There's also glass from Egypt with these amazing Roman paintings on the side. There's Indian material, there's material from Greek, from Persia. There's the world trade is represented in that room. It's worth looking at every single object.

There are stone objects made of porphyry. Porphyry was a stone which in the Roman Empire was reserved for the emperor or for very, very prestigious shrines. If you go to Rome, you'll see some of the sarcophagus made out of porphyry for emperors. Here we have porphyry - very, very elite material being traded along Silk Road.

That is the exhibition we brought here. Having been to the British Museum and see that, I talked to my colleagues here and said, "Look, this is an exhibition that we really must bring to Australia." Well, that's a challenge in its own right. We worked with our colleagues in the Art Gallery of New South Wales that had already had expressed an interest in this exhibition.

We talked to our own colleagues in Queensland. We talked to the Queensland Museum. We talked to our colleagues at the Western Australian Museum in Perth. All of them came on board to say, "Yes, we would like to bring this exhibition here."

Well, that required the agreement of the National Geographic Society, which was enthusiastically given, but it also required the agreement of the Afghan government in Kabul.

They had to be convinced that first of all, that this exhibition would be well looked after, that it would be presented in a manner that they would find acceptable. In other words, it would be about the rich cultural heritage of their country. That the museums had the appropriate conservation standards, environmental standards, and so on. That it would all be socially insured.

I am extremely grateful, we all are, to be involved in this tour to our colleagues at the Department of Foreign Affairs and Trade because they played a fantastic role in this, including our ambassador in Kabul, who talked with a ministerial colleagues there, right up to the Minister of Foreign Affairs of Afghanistan.

The agreement was then reached that it would come here. But what about the insurance? Well, the insurance for a collection as valuable as this is absolutely enormous. Certainly, the museums couldn't afford it.

There came into play a very important scheme, the Australian Insurance Scheme for Galleries and Museums, which is funded by the Canberra government every year. Where it's possible to make a bid for funding. They came up with nearly all the money that was required, nearly $800,000.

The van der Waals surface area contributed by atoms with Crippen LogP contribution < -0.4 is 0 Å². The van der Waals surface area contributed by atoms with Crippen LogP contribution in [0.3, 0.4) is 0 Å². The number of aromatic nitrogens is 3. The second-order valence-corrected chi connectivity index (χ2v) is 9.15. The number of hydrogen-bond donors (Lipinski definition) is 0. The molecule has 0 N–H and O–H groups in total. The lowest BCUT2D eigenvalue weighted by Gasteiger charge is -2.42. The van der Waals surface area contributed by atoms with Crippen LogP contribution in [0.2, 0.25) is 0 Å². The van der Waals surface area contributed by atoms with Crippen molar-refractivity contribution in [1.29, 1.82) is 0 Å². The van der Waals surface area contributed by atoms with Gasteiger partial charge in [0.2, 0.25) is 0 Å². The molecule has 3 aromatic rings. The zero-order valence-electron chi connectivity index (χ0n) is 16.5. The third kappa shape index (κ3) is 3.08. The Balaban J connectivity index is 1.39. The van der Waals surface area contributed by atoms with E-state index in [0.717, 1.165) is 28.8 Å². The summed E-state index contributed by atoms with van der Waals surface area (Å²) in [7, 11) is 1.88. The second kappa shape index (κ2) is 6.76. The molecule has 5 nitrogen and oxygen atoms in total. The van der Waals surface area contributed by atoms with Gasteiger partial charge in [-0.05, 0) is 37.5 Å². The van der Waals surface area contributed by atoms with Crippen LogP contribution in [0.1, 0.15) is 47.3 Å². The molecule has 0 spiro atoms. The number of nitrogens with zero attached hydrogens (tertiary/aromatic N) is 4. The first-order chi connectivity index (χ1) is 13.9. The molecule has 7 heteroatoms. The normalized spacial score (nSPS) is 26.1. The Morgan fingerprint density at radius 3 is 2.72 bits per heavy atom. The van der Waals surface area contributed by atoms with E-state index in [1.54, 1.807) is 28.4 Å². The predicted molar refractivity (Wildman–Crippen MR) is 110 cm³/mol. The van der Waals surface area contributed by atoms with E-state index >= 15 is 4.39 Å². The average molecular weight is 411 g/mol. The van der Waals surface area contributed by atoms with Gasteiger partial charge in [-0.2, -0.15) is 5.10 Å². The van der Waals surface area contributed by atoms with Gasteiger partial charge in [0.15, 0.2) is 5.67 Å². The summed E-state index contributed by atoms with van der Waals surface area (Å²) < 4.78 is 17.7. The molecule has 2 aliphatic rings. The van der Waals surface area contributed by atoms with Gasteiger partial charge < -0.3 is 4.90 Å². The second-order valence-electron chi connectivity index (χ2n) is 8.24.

Without that support, this exhibition would simply not be here. I was happy at the opening the other night to put on record my appreciation of that. That was in turn, there was a partnership between them and the Office for the Arts in Canberra.

We've had tremendous support from the Australian government. We've also had support from the Victorian government, who are right behind, well everything we do in the museum here. Very proud that we're able to bring an exhibition like this here and open it here.

We had an opening ceremony. A very nice opening ceremony for the exhibition. The following day, because of the significance of the exhibition, the Foreign Minister of Afghanistan, visited it and the Governor General visited it. At least, was going to visit it.

As you know...Last Thursday, lots of things were happening in Canberra. Unfortunately, the message came through, that she had to stay there, in case she had to swear in a new Prime Minister. I very much hope she can make it because she has been to Afghanistan.

The President of our Board, Professor Gardner, Margaret Gardner, who's a professor at RMIT, she read the Governor General's speech. If you have the speech of the Governor General, you mustn't alter any word in it. She had to channel the Governor General and did a magnificent job of it.

Describing the sense, because she's visited in the spring. This particular day was very important day in Afghanistan because it was the spring holiday. Their holiday to mark the beginning of spring. She evoked all that in her speech.

It's taken a lot of parties to bring this together. It has also taken my colleagues at the museum. It's been a tremendous job on their part and of our designers. We have our own designers on staff, but we are also blessed in Melbourne having many, many fantastic creative companies. We worked with one of those to actually stage the exhibition.